|Jr. tries to climb on board. Just a few more years son!|
You can do this too, but first I recommend learning everything you can about bikes so you aren't a total ignoramus like I was, and a great start for me was this awesome blog post entitled "how to buy a bike" from http://www.healthytippingpoint.com Here's some things I would add:
http://www.searchtempest.com and checked it every day with different search terms. In my case I used different combinations of 54, road bike, drop down bars, etc. I also tried the app "Craigspro" on my iphone but it only gave me a headache. As time went by and I learned more about components I put those terms in as well. As a newbie, I wanted an aluminum frame + carbon forks, and my shifting goals changed from "don't care" to "would prefer not to have thumb shifters". In the HTP blog and in your journeys, you will hear people discuss better components and think "what's exactly does better mean?"
Here's the run down! With road bikes, it all depends on what you are going to do. If you are just starting out racing or commuting a tiny bit of weight isn't a big deal. You don't need a 100% carbon frame and fork.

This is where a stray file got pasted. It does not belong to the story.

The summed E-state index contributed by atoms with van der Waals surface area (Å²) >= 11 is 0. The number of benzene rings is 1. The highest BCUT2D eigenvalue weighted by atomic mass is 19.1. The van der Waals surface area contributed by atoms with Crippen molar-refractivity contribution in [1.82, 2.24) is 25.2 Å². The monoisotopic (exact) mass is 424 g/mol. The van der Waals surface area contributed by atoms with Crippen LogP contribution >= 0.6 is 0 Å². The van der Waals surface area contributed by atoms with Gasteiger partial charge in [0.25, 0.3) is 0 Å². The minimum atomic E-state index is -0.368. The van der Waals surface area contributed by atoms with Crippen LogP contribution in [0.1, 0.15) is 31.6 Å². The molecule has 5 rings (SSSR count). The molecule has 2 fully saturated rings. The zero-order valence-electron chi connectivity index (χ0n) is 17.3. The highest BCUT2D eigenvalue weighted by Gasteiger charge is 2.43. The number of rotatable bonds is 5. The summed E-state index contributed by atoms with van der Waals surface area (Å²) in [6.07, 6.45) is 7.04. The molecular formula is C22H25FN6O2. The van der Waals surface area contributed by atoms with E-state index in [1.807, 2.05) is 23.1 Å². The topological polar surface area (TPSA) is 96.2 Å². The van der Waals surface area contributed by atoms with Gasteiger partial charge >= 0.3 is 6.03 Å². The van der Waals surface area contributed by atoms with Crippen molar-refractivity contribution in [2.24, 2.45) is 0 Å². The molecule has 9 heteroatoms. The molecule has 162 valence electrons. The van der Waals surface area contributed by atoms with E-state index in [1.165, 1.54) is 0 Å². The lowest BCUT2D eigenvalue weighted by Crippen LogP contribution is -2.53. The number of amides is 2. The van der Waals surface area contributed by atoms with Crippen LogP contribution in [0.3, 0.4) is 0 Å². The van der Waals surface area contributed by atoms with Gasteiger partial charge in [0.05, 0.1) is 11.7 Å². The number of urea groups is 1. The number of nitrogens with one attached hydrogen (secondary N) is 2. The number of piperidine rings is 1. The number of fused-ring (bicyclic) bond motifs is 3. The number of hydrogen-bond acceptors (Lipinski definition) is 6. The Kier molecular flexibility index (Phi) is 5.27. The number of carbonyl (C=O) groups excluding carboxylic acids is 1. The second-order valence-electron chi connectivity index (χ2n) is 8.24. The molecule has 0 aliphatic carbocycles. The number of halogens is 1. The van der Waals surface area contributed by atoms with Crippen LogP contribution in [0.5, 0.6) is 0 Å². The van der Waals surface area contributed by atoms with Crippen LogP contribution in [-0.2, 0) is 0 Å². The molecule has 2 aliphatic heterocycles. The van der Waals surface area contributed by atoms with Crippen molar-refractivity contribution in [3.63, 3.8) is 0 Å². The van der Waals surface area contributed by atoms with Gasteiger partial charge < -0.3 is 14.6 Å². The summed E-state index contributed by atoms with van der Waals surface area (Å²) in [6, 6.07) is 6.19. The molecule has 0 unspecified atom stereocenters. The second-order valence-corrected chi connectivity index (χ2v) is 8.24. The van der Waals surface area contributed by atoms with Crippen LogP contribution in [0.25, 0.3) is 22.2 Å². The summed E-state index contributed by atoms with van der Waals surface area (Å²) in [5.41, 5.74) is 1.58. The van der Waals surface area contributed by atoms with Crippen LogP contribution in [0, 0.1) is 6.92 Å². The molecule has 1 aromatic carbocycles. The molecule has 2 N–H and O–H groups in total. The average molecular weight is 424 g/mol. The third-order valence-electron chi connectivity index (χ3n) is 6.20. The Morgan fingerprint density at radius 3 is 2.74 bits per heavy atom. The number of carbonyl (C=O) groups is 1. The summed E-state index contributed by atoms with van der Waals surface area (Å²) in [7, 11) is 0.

Most manufacturers (Trek, Specialized, Raleigh etc) all have aluminum frames and carbon forks. Some have fancier types of aluminum tubing, but by and large the sub 1000 dollar bikes are about the same.
Shifting systems/derailleurs etc go from worst to best in this order 2300, Sora, Tiagra, 105, Ultegra and Dura-Ace. There are levels above that even but again if you are starting out they don't matter! For me, Tiagra was a great choice - it works as well as the 105 (I can shift from in the drops or on top) and still is better than the 2300 (baseline) components or Sora thumb shifters. If you really want to nerd out on shifters, here's a link to the wikipedia on Shimano. Other than that, haggling wise my best advice is to set limits for yourself on how much you are willing to spend before you go to meet your (potential) new bike and old owner.
|Score! Looks like I saved more money than this guy.|
Not sure how much your used bike from a year or two or three is worth? Try checking craigslist listings in other cities to find a general idea of how much my bike was going for. You can also check Ebay's ended auctions. Most good road bikes are like Hondas and retain their value after a year or two. That said, don't forget that you can always haggle down!
|Yay! I paid less than this one as well!|
PS I'd also like to thank my man Patrick Piccolo. He not only got me the 'road bike bug' but also invited me down to ride some bikes and patiently explained a lot to me. Thanks again !